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Sign-ups get underway next weekend in southwest Kansas for an annual trans-Atlantic pancake race.
Famous buildings, forgotten pasts: KU stadium, union are memorials to university's casualties of WWI
Two of Kansas University’s most trafficked buildings were constructed as memorials to KU’s casualties of World War I. As the Great War marks its 100th anniversary most of the tens of thousands of fans packing Memorial Stadium each fall, or the thousands of students and visitors flowing through the Kansas Memorial Union each day, don’t know the buildings’ significance — which is one reason KU hasn’t constructed buildings as memorials since. By Sara Shepherd
When 16-year-old Silas Soule and his family moved to Kansas to help settle Lawrence in 1854, the Maine native quickly found himself in the thick of danger. The new family home became an underground railroad station, and Soule was called upon to escort runaway slaves to freedom and to rescue captured abolitionists. Ten years later, Soule, now a captain in the U.S. Cavalry, found himself in another American horror story. By Karen Dillon
P-51C Mustang pays tribute to Tuskegee Airmen
A rare World War II aircraft stopped in Lawrence Monday, with an even more rare sight in the cockpit. Lawrence native Bill Shepard is one of only two black men in the country currently piloting P-51 Mustang airplanes, he said. He’s a volunteer pilot for the Commemorative Air Force Red Tail Squadron — an organization aimed at sharing the story of the Tuskegee Airmen, the black pilots most famous for their success flying Mustangs in WWII. By Sara Shepherd
While it won't have all the hoopla of 2013's sesquicentennial observance of Quantrill's raid, this year's anniversary of the Lawrence massacre nonetheless provides plenty of opportunities for interactive education. From Monday through Aug. 22, several programs will be held in the area about William Quantrill's 1863 guerrilla attack on Lawrence and the lead-up to the Civil War in Kansas and Missouri.
Along with his colleague, Susan Ford, Nimz took a look at over a thousand buildings in Eudora, Kanwaka and, most recently, Wakarusa townships. Of that, less than 200 might be eligible for induction into the National Register of Historic Places or in the state registry.
Earlier this spring, Kansas University researchers officially debunked the famous myth that Kansas, with its level topography, is in fact "flatter than a pancake." A trio of experts attempted to do the same for the state's political history Saturday afternoon at the Lawrence Arts Center as part of the Free State Festival's series of idea panels. During the discussion, dubbed "Kansas: Not as Flat as a Pancake," panelists argued how iconic figures like Sen. Bob Dole as well as the state’s tumultuous political climate of the 19th century prove Kansas is much more than just "flyover country."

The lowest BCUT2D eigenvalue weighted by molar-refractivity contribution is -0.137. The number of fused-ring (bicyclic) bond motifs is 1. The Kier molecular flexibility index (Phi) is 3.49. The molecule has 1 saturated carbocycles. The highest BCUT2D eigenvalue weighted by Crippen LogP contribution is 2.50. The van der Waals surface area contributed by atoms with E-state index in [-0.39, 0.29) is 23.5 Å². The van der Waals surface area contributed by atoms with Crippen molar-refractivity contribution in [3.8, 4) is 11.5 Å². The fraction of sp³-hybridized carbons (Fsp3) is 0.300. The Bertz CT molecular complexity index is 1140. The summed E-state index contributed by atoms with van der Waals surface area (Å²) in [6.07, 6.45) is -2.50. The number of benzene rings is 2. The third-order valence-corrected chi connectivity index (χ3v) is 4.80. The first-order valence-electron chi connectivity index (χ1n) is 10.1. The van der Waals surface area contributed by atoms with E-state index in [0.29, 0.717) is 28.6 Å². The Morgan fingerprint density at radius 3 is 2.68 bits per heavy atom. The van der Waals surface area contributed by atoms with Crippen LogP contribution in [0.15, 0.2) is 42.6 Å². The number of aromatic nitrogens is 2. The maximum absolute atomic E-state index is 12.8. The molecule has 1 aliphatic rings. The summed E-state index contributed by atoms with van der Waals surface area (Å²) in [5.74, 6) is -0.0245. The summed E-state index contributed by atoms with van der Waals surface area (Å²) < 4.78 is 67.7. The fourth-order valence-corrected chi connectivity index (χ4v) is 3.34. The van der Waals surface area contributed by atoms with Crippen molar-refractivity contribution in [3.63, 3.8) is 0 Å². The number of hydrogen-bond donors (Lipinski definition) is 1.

For decades, Pieter Berendsen kept the stories to himself. The bomb craters that crept closer to his family’s home. The brutal winter when a sugar beet pulled from the ground had to be shared by all. The German soldiers who ordered his father to stand against the house, their rifles ready. By Stephen Montemayor
Several dozen members of the Lawrence community got to take a look "behind the glass" at the Kansas University Natural History Museum panorama Wednesday night. Not literally, of course — that would require a hazmat suit. Attendees of the public lecture at the KU Commons did get to learn more about the history and ongoing conservation of 120-year-old exhibit featuring North American plants and animals, one of the oldest and largest panoramas in the world and most popular attractions at the KU Natural History Museum. By Giles Bruce
As they looked through the windows of the KU Natural History Museum's panorama one day this week, several kids asked their parents, "Why are those people in there?" They were there to clean and preserve the 120-year-old exhibit. By Giles Bruce
Civil War re-enactors with the 3rd Kansas, Battery B, light artillery unit, including two men from Lawrence, participated in the Wilson's Creek 150th Anniversary Reenactment on August 12-14 near Springfield, Mo. William Quantrill fought with the Missouri Guard in the battle, August 10, 1861, considered the second major battle of the Civil War. Two years later, Quantrill attacked Lawrence.
Emily Bergens Louni talks about Lecompton resident Iona Spencer's use of the water witching technique in helping her find the unmarked grave of her ancestor at Stull Cemetery.
Emily Bergers Louni, a descendant of Christopher Columbus Blake, a Union soldier during the Civil War, talks about the importance of dedicating his grave nearly 100 years after his death.
Paul Bahnmaier, president of the Lecompton Historical Society, speaks Tuesday, May 3, 2011, in the Capitol after the Kansas House approved a resolution recognizing Lecompton for its role in state and national history.
Members of St. Luke African Methodist Episcopal Church practice for the upcoming black history month musical.
Kansas University librarian Whitney Baker talks about tracing the history of the bumper sticker to Kansas.
LJWorld.com reporter Brenna Hawley demonstrates how to make a sunflower cake to celebrate Kansas' 150th birthday. Kansas Day is Saturday, Jan. 29.
A wagon wheel that may have come from an old covered wagon is being inspected for authenticity. The area is being searched and checked to verify the possibilities.
Steve Haddock and Lannie Ornburn, Assistant District Attorney for Johnson County, discuss the murder of Barbara Haddock.
Elementary students spent Kansas' birthday by exploring the state's history as part of a social studies project.